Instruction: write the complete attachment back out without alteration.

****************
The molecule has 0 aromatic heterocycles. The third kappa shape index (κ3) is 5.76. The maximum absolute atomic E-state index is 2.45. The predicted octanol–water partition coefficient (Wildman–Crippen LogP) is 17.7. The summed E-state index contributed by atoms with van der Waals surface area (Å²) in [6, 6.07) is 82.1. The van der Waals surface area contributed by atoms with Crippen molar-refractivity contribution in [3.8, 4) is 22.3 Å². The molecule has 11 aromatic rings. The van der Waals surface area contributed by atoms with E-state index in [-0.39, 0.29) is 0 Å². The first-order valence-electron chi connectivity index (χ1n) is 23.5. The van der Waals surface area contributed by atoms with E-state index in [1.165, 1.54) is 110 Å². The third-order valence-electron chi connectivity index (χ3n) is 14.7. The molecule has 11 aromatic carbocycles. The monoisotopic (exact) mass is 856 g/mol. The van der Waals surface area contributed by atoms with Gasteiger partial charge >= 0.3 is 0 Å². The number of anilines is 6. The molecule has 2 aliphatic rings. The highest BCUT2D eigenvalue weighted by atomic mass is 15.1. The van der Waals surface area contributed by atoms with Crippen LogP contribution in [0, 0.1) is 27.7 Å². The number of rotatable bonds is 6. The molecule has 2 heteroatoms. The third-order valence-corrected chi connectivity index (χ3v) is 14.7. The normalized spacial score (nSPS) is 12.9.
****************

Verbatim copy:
The molecule has 0 aromatic heterocycles. The third kappa shape index (κ3) is 5.76. The maximum absolute atomic E-state index is 2.45. The predicted octanol–water partition coefficient (Wildman–Crippen LogP) is 17.7. The summed E-state index contributed by atoms with van der Waals surface area (Å²) in [6, 6.07) is 82.1. The van der Waals surface area contributed by atoms with Crippen molar-refractivity contribution in [3.8, 4) is 22.3 Å². The molecule has 11 aromatic rings. The van der Waals surface area contributed by atoms with E-state index in [-0.39, 0.29) is 0 Å². The first-order valence-electron chi connectivity index (χ1n) is 23.5. The van der Waals surface area contributed by atoms with E-state index in [1.165, 1.54) is 110 Å². The third-order valence-electron chi connectivity index (χ3n) is 14.7. The molecule has 11 aromatic carbocycles. The monoisotopic (exact) mass is 856 g/mol. The van der Waals surface area contributed by atoms with Gasteiger partial charge >= 0.3 is 0 Å². The number of anilines is 6. The molecule has 2 aliphatic rings. The highest BCUT2D eigenvalue weighted by atomic mass is 15.1. The van der Waals surface area contributed by atoms with Crippen LogP contribution in [0, 0.1) is 27.7 Å². The number of rotatable bonds is 6. The molecule has 2 heteroatoms. The third-order valence-corrected chi connectivity index (χ3v) is 14.7. The normalized spacial score (nSPS) is 12.9.